The first slide displayed on the screen. She spoke the opening lines of the presentation with strength and conviction. It was a conference room packed with her leadership team members. She was rolling out the biggest change initiative her team had ever seen. This was the moment to share the plan and build consensus. If she did not deliver a convincing presentation the new strategy would stall. She knew what was required. Next slide. Her tone and intensity increased. The energy in the room went up dramatically. She smiled at her key stakeholders knowing full well that the presentation was working. They clearly understood her vision.
I am not a communications expert
All The Way Leadership! believes that clearly communicating is what strong leaders do. First, you should ask yourself the question, can you clearly communicate with your stakeholders? If the answer is no, then you have work to do. If the answer is yes, I recommend you still spend time thinking about the best way to communicate clearly with your stakeholders. I am not a communication expert and do not pretend to be one. If you want to go deep into that topic find someone who is. Instead, I simply advise that all leaders ponder a few powerful questions to better communicate with your stakeholders. These Points to Ponder (PP) are found below.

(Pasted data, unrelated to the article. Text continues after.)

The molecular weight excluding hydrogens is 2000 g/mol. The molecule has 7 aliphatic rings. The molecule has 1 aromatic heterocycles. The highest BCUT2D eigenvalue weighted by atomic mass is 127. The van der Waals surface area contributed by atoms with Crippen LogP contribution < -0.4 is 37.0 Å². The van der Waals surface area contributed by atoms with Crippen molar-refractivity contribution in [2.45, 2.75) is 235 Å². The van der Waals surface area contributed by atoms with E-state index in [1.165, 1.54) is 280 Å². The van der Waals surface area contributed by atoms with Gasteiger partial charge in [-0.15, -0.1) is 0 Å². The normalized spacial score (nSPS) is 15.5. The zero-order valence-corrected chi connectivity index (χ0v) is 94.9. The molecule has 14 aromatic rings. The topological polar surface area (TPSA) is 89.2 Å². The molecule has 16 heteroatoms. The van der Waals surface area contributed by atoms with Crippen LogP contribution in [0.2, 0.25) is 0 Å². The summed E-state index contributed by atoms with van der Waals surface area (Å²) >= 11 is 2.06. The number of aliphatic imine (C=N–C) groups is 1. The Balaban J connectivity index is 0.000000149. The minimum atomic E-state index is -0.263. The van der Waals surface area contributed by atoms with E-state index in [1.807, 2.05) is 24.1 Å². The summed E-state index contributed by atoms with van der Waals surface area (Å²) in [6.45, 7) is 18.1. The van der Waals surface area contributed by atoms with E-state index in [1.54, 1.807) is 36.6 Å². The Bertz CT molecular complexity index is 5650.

PP#1- How well do you know the person or stakeholders you are communicating with?
Most leaders communicate with different audiences throughout the day. The first point to ponder is how well do you know the person or stakeholders you are communicating with. Crucial conversations with someone you do not know well is a hard thing to do. Leading a meeting with your team who you interact with on a regular basis is much different than communicating bad news to your senior leadership team. Don’t be shocked if you end up communicating with stakeholders who do not know you at all. Prepare accordingly. Simply understanding the audience can make or break your ability to communicate clearly with your stakeholders.
Powerful communicators tailor their message to the audience